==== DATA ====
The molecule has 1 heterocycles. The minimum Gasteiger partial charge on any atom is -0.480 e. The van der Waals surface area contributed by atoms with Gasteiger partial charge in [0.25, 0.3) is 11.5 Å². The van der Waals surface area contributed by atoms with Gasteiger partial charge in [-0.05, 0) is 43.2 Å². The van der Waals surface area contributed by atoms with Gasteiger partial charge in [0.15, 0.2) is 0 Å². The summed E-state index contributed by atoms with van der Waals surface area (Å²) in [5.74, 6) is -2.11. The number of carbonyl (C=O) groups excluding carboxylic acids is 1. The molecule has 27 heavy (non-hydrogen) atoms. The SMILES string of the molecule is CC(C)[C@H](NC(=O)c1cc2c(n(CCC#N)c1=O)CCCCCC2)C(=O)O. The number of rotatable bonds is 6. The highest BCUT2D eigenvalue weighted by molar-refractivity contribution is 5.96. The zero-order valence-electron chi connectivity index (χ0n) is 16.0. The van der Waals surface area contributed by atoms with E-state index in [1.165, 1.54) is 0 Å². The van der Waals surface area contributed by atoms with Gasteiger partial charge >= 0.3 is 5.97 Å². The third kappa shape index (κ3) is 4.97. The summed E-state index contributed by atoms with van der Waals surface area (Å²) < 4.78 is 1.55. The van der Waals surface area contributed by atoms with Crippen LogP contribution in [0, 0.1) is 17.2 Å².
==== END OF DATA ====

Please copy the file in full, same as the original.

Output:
The molecule has 1 heterocycles. The minimum Gasteiger partial charge on any atom is -0.480 e. The van der Waals surface area contributed by atoms with Gasteiger partial charge in [0.25, 0.3) is 11.5 Å². The van der Waals surface area contributed by atoms with Gasteiger partial charge in [-0.05, 0) is 43.2 Å². The van der Waals surface area contributed by atoms with Gasteiger partial charge in [0.15, 0.2) is 0 Å². The summed E-state index contributed by atoms with van der Waals surface area (Å²) in [5.74, 6) is -2.11. The number of carbonyl (C=O) groups excluding carboxylic acids is 1. The molecule has 27 heavy (non-hydrogen) atoms. The SMILES string of the molecule is CC(C)[C@H](NC(=O)c1cc2c(n(CCC#N)c1=O)CCCCCC2)C(=O)O. The number of rotatable bonds is 6. The highest BCUT2D eigenvalue weighted by molar-refractivity contribution is 5.96. The zero-order valence-electron chi connectivity index (χ0n) is 16.0. The van der Waals surface area contributed by atoms with E-state index in [1.165, 1.54) is 0 Å². The van der Waals surface area contributed by atoms with Gasteiger partial charge >= 0.3 is 5.97 Å². The third kappa shape index (κ3) is 4.97. The summed E-state index contributed by atoms with van der Waals surface area (Å²) < 4.78 is 1.55. The van der Waals surface area contributed by atoms with Crippen LogP contribution in [0, 0.1) is 17.2 Å².